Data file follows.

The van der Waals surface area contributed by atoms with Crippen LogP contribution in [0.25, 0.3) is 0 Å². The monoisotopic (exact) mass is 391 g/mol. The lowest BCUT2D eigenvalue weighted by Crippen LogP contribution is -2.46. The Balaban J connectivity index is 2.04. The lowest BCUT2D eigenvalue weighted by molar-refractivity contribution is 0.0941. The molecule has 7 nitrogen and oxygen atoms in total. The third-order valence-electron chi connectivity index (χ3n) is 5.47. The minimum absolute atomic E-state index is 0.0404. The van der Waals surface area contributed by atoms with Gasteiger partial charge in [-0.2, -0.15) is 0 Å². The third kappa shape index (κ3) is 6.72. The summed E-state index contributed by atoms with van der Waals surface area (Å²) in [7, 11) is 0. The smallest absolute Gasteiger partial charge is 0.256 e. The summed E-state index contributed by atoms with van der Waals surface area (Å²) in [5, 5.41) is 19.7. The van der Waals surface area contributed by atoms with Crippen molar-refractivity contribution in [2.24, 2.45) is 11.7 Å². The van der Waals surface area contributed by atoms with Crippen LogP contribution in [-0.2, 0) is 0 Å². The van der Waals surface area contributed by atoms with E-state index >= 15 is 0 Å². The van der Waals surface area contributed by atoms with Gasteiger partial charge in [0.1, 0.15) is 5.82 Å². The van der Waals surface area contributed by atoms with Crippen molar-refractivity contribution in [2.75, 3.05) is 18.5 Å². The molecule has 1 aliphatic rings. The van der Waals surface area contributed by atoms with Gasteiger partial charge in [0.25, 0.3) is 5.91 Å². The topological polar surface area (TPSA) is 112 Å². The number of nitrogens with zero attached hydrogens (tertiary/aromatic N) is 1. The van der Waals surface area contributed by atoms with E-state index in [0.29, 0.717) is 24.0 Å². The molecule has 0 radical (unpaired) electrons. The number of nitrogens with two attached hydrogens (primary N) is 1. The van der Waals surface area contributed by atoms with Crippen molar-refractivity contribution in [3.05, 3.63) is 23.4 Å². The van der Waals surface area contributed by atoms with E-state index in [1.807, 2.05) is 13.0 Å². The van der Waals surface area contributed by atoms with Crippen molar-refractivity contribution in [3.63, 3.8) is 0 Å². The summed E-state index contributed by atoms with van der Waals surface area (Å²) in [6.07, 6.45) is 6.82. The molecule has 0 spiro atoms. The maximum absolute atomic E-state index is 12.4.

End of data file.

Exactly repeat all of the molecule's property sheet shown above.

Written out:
The van der Waals surface area contributed by atoms with Crippen LogP contribution in [0.25, 0.3) is 0 Å². The monoisotopic (exact) mass is 391 g/mol. The lowest BCUT2D eigenvalue weighted by Crippen LogP contribution is -2.46. The Balaban J connectivity index is 2.04. The lowest BCUT2D eigenvalue weighted by molar-refractivity contribution is 0.0941. The molecule has 7 nitrogen and oxygen atoms in total. The third-order valence-electron chi connectivity index (χ3n) is 5.47. The minimum absolute atomic E-state index is 0.0404. The van der Waals surface area contributed by atoms with Gasteiger partial charge in [-0.2, -0.15) is 0 Å². The third kappa shape index (κ3) is 6.72. The summed E-state index contributed by atoms with van der Waals surface area (Å²) in [7, 11) is 0. The smallest absolute Gasteiger partial charge is 0.256 e. The summed E-state index contributed by atoms with van der Waals surface area (Å²) in [5, 5.41) is 19.7. The van der Waals surface area contributed by atoms with Crippen molar-refractivity contribution in [2.24, 2.45) is 11.7 Å². The van der Waals surface area contributed by atoms with Crippen LogP contribution in [-0.2, 0) is 0 Å². The van der Waals surface area contributed by atoms with E-state index >= 15 is 0 Å². The van der Waals surface area contributed by atoms with Gasteiger partial charge in [0.1, 0.15) is 5.82 Å². The van der Waals surface area contributed by atoms with Crippen molar-refractivity contribution in [2.75, 3.05) is 18.5 Å². The molecule has 1 aliphatic rings. The van der Waals surface area contributed by atoms with Gasteiger partial charge in [0.25, 0.3) is 5.91 Å². The topological polar surface area (TPSA) is 112 Å². The number of nitrogens with zero attached hydrogens (tertiary/aromatic N) is 1. The van der Waals surface area contributed by atoms with E-state index in [0.29, 0.717) is 24.0 Å². The molecule has 0 radical (unpaired) electrons. The number of nitrogens with two attached hydrogens (primary N) is 1. The van der Waals surface area contributed by atoms with Crippen molar-refractivity contribution in [3.05, 3.63) is 23.4 Å². The van der Waals surface area contributed by atoms with E-state index in [1.807, 2.05) is 13.0 Å². The van der Waals surface area contributed by atoms with Crippen molar-refractivity contribution in [3.63, 3.8) is 0 Å². The summed E-state index contributed by atoms with van der Waals surface area (Å²) in [6.07, 6.45) is 6.82. The molecule has 0 spiro atoms. The maximum absolute atomic E-state index is 12.4.